Solving the crisis in Hebrew studies

To help the thousands of immigrants waiting for an ulpan spot, Open University will partner with the Lauder Employment Center in the Negev.

PERFECTING HEBREW at an ulpan. (photo credit: NATI SHOHAT/FLASH90)
(photo credit: NATI SHOHAT/FLASH90)

More than 3,600 immigrants waiting for openings in the Ministry of Education’s advanced ulpan have joined a new emergency program for learning Hebrew being offered by the Lauder Center for the Advancement of Employment in the Negev, in collaboration with “Dialogue,” a language school of external studies at the Open University. Many of those who are waiting arrived in the past year from Russia and Ukraine, against the backdrop of the war in Ukraine.

The program is intended for graduates of a basic ulpan who have not yet integrated into the advanced ulpan and is intended to provide a language tool for integration into the labor market.

This week, 32 new immigrants joined the first class of the Lauder Center and Dialogue’s Hebrew course. In 2022, 74,400 new immigrants immigrated to Israel, most of them from Russia and Ukraine who arrived due to the war, which created unusual congestion and long lines for government Hebrew ulpan programs.

Absorption and integration

Prof. Mimi Ajzenstadt, President of the Open University, said, “The Open University is proud to be a partner in a program that helps new immigrants learn the Hebrew language, thereby facilitating the process of their absorption and integration into Israeli society and the world of employment.”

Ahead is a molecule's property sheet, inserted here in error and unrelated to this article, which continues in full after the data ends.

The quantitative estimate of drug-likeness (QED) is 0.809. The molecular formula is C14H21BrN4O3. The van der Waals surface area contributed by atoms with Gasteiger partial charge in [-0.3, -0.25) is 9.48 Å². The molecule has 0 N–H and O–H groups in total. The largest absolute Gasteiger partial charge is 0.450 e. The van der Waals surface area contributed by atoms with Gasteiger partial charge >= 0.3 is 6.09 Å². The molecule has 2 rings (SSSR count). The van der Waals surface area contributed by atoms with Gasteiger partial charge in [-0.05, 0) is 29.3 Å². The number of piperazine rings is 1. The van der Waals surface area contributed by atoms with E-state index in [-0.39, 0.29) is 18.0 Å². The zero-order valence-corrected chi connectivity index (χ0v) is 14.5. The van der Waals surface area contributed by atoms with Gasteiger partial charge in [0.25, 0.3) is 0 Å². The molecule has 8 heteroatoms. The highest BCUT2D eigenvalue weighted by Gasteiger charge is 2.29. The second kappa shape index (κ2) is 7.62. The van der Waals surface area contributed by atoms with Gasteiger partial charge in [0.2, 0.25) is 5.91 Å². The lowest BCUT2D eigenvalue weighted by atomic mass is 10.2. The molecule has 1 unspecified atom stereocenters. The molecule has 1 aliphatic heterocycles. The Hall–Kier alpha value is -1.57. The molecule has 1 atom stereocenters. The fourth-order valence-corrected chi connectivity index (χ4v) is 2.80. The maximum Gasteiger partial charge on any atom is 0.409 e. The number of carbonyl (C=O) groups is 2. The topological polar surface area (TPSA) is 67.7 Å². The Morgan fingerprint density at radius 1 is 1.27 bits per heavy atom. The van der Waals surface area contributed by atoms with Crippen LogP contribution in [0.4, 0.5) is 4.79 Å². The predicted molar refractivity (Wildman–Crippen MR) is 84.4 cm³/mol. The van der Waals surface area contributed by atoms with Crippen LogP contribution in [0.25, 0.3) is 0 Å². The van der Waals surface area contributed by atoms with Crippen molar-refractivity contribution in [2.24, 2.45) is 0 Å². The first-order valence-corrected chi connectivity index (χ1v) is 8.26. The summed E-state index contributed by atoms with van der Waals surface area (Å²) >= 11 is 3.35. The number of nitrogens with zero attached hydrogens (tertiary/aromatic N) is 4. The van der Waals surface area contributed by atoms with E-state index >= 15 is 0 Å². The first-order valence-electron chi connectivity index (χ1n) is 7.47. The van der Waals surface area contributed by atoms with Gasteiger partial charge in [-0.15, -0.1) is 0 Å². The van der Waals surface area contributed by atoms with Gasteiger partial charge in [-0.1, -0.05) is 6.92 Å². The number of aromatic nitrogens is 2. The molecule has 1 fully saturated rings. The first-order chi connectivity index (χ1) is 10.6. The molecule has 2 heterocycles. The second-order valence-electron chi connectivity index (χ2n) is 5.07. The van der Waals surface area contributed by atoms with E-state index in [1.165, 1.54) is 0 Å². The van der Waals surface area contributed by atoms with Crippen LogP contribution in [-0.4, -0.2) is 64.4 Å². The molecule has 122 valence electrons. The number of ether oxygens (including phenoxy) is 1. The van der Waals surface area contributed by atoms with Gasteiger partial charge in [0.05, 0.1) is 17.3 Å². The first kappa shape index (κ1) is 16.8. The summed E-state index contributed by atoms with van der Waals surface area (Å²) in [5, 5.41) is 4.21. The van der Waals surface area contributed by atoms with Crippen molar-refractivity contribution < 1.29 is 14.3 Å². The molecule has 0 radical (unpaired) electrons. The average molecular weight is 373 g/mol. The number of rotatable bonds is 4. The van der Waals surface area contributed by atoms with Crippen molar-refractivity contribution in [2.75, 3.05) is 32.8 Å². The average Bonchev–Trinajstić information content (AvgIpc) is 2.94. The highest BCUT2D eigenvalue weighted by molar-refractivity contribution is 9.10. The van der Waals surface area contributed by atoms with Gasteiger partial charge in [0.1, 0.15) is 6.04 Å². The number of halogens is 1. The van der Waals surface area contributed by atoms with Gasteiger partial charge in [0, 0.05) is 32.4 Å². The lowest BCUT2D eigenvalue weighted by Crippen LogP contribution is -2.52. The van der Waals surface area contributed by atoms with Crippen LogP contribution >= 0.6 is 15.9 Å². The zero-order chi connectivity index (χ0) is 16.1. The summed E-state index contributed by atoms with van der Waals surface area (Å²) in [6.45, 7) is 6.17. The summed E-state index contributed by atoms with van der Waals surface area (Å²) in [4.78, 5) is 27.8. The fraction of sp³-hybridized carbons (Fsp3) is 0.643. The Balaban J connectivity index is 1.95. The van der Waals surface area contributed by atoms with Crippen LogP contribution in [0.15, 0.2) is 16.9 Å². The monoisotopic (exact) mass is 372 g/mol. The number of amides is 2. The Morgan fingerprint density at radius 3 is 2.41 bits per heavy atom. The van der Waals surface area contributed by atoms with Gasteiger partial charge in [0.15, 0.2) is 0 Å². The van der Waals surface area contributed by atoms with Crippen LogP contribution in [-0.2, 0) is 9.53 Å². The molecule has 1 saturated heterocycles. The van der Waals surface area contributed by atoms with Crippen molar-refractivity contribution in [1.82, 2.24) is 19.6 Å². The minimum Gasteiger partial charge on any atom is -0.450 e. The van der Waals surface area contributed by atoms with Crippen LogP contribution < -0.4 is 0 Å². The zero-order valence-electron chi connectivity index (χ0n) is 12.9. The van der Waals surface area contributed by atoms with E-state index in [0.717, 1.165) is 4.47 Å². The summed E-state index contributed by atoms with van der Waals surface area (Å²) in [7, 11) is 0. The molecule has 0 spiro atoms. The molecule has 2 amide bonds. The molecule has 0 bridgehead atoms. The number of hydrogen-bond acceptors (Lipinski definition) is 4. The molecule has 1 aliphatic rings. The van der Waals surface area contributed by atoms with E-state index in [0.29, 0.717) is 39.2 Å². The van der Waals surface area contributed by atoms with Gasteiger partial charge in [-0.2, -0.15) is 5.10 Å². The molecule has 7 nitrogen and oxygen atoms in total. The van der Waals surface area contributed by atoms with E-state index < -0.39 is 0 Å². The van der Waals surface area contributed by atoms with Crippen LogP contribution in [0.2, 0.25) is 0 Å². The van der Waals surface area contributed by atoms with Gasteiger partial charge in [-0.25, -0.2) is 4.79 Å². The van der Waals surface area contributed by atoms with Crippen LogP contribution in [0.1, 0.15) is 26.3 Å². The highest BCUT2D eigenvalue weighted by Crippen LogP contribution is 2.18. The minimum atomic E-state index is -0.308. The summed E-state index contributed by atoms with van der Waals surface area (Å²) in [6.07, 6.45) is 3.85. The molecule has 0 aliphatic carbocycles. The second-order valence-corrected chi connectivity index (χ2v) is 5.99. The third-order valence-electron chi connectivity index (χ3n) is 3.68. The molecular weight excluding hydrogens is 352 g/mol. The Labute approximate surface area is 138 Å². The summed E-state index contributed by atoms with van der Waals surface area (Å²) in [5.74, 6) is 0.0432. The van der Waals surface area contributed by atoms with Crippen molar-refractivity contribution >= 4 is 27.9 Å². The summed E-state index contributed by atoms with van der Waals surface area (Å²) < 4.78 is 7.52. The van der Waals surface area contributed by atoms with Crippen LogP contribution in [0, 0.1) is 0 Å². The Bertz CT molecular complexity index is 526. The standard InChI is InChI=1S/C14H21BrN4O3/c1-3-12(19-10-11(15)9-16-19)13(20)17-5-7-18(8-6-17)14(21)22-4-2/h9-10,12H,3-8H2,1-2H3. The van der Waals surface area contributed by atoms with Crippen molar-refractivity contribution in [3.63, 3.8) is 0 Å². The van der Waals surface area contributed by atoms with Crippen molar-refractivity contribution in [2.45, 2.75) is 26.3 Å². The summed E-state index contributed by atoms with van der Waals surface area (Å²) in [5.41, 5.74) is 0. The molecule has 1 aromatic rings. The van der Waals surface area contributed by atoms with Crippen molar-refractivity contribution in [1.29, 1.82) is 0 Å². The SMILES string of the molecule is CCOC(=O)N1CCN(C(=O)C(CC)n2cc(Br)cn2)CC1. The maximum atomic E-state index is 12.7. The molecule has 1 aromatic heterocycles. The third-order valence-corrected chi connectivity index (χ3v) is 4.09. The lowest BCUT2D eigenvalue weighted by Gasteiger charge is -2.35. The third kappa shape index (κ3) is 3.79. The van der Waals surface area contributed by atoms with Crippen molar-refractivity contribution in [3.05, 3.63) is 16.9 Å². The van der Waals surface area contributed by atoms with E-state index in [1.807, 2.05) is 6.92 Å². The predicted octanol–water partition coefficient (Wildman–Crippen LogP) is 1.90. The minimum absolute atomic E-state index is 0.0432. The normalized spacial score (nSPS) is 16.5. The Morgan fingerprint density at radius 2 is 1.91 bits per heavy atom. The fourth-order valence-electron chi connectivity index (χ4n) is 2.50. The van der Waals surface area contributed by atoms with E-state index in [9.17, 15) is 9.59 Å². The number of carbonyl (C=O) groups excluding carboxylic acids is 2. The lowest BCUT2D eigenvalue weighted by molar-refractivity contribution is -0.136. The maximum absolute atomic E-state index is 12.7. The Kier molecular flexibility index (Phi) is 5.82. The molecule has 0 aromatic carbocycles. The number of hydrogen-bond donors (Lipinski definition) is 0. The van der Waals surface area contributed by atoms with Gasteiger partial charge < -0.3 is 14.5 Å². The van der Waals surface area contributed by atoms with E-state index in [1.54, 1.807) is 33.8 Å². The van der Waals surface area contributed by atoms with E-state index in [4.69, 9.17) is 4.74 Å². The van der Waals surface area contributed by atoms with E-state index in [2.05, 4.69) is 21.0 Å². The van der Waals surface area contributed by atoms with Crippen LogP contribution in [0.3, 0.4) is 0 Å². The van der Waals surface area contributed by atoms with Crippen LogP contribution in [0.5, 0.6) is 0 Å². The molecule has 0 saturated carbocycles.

The emergency plan is part of a series of initiatives by the Lauder Center to promote employment in the Negev, which was established by Jewish Congress President Ronald Lauder and the Jewish National Fund – USA, to assist new immigrants.

 Ron Lauder. (credit: WJC) Ron Lauder. (credit: WJC)

With the outbreak of the crisis in Ukraine, the Center, in cooperation with the Ministry of Aliyah and Integration, began to operate the “Immigrants to the Negev” program, which helps new immigrants from Russia and Ukraine integrate into employment in the Negev and establish their homes in the area.  

“The crisis of Hebrew studies today prevents many immigrants from integrating into the world of employment in the professions in which they were trained,” said Tali Tzur Avner, Chief of Staff of JNF-USA in Israel. “Only if we, as a society, learn from the new immigrants and cultivate their occupation in professions in which they have accumulated knowledge and experience, will the absorption of this aliyah be able to serve as a springboard forward for Zionism and the State of Israel.”